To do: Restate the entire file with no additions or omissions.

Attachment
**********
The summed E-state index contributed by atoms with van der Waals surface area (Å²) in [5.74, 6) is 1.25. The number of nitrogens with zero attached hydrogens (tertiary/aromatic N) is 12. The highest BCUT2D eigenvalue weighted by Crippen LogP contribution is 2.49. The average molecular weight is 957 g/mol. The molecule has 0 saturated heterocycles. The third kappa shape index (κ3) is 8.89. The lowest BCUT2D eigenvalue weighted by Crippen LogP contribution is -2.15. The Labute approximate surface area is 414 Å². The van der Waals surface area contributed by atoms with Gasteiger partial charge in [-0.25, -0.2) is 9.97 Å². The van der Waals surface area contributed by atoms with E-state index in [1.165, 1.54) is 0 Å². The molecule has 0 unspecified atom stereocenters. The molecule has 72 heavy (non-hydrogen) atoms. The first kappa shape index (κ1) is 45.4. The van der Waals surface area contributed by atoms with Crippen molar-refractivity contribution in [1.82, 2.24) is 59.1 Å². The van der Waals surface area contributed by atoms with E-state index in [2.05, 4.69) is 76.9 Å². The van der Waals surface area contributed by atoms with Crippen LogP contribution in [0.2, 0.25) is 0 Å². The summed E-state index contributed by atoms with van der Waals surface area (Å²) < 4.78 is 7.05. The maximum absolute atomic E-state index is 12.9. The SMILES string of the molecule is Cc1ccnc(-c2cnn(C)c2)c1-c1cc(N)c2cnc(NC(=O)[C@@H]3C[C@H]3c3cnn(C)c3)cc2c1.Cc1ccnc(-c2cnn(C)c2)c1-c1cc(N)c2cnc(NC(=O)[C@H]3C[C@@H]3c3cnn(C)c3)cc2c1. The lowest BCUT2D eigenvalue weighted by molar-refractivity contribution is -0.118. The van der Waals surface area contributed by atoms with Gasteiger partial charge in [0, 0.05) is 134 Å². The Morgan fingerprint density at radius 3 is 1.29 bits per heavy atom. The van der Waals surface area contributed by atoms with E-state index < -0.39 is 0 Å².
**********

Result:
The summed E-state index contributed by atoms with van der Waals surface area (Å²) in [5.74, 6) is 1.25. The number of nitrogens with zero attached hydrogens (tertiary/aromatic N) is 12. The highest BCUT2D eigenvalue weighted by Crippen LogP contribution is 2.49. The average molecular weight is 957 g/mol. The molecule has 0 saturated heterocycles. The third kappa shape index (κ3) is 8.89. The lowest BCUT2D eigenvalue weighted by Crippen LogP contribution is -2.15. The Labute approximate surface area is 414 Å². The van der Waals surface area contributed by atoms with Gasteiger partial charge in [-0.25, -0.2) is 9.97 Å². The van der Waals surface area contributed by atoms with E-state index in [1.165, 1.54) is 0 Å². The molecule has 0 unspecified atom stereocenters. The molecule has 72 heavy (non-hydrogen) atoms. The first kappa shape index (κ1) is 45.4. The van der Waals surface area contributed by atoms with Crippen molar-refractivity contribution in [1.82, 2.24) is 59.1 Å². The van der Waals surface area contributed by atoms with E-state index in [2.05, 4.69) is 76.9 Å². The van der Waals surface area contributed by atoms with Crippen LogP contribution in [0.2, 0.25) is 0 Å². The summed E-state index contributed by atoms with van der Waals surface area (Å²) < 4.78 is 7.05. The maximum absolute atomic E-state index is 12.9. The SMILES string of the molecule is Cc1ccnc(-c2cnn(C)c2)c1-c1cc(N)c2cnc(NC(=O)[C@@H]3C[C@H]3c3cnn(C)c3)cc2c1.Cc1ccnc(-c2cnn(C)c2)c1-c1cc(N)c2cnc(NC(=O)[C@H]3C[C@@H]3c3cnn(C)c3)cc2c1. The lowest BCUT2D eigenvalue weighted by molar-refractivity contribution is -0.118. The van der Waals surface area contributed by atoms with Gasteiger partial charge in [0, 0.05) is 134 Å². The Morgan fingerprint density at radius 3 is 1.29 bits per heavy atom. The van der Waals surface area contributed by atoms with E-state index < -0.39 is 0 Å².